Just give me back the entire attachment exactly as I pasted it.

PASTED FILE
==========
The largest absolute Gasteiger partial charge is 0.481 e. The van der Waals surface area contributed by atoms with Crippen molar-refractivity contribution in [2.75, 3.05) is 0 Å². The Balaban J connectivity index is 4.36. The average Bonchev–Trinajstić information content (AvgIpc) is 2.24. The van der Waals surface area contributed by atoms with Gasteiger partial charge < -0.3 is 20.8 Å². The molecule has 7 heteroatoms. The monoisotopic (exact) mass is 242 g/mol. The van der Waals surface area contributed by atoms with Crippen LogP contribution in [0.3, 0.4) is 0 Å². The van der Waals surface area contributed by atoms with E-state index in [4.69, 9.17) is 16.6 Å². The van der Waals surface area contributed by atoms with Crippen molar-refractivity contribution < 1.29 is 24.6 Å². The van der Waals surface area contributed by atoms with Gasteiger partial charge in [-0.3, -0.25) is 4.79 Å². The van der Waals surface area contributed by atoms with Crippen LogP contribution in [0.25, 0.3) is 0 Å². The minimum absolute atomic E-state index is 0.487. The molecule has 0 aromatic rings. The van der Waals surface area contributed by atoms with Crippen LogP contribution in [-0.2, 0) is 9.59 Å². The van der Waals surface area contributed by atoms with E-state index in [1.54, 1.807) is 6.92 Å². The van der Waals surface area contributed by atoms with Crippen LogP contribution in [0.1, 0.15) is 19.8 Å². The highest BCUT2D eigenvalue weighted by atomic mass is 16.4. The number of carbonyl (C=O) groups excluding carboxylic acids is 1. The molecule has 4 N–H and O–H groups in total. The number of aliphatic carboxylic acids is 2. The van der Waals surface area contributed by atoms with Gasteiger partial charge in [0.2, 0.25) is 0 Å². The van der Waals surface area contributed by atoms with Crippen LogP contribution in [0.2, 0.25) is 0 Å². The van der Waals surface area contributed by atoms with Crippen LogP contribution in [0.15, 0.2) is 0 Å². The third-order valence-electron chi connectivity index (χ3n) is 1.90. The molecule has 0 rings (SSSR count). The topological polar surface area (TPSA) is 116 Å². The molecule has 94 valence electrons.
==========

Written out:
The largest absolute Gasteiger partial charge is 0.481 e. The van der Waals surface area contributed by atoms with Crippen molar-refractivity contribution in [2.75, 3.05) is 0 Å². The Balaban J connectivity index is 4.36. The average Bonchev–Trinajstić information content (AvgIpc) is 2.24. The van der Waals surface area contributed by atoms with Gasteiger partial charge < -0.3 is 20.8 Å². The molecule has 7 heteroatoms. The monoisotopic (exact) mass is 242 g/mol. The van der Waals surface area contributed by atoms with Crippen LogP contribution in [0.3, 0.4) is 0 Å². The van der Waals surface area contributed by atoms with E-state index in [4.69, 9.17) is 16.6 Å². The van der Waals surface area contributed by atoms with Crippen molar-refractivity contribution < 1.29 is 24.6 Å². The van der Waals surface area contributed by atoms with Gasteiger partial charge in [-0.3, -0.25) is 4.79 Å². The van der Waals surface area contributed by atoms with Crippen LogP contribution in [0.25, 0.3) is 0 Å². The minimum absolute atomic E-state index is 0.487. The molecule has 0 aromatic rings. The van der Waals surface area contributed by atoms with Crippen LogP contribution in [-0.2, 0) is 9.59 Å². The van der Waals surface area contributed by atoms with E-state index in [1.54, 1.807) is 6.92 Å². The van der Waals surface area contributed by atoms with Crippen LogP contribution in [0.1, 0.15) is 19.8 Å². The highest BCUT2D eigenvalue weighted by atomic mass is 16.4. The number of carbonyl (C=O) groups excluding carboxylic acids is 1. The molecule has 4 N–H and O–H groups in total. The number of aliphatic carboxylic acids is 2. The van der Waals surface area contributed by atoms with Gasteiger partial charge in [0.2, 0.25) is 0 Å². The van der Waals surface area contributed by atoms with Crippen LogP contribution in [0.2, 0.25) is 0 Å². The van der Waals surface area contributed by atoms with Crippen LogP contribution in [0.15, 0.2) is 0 Å². The third-order valence-electron chi connectivity index (χ3n) is 1.90. The molecule has 0 rings (SSSR count). The topological polar surface area (TPSA) is 116 Å². The molecule has 94 valence electrons.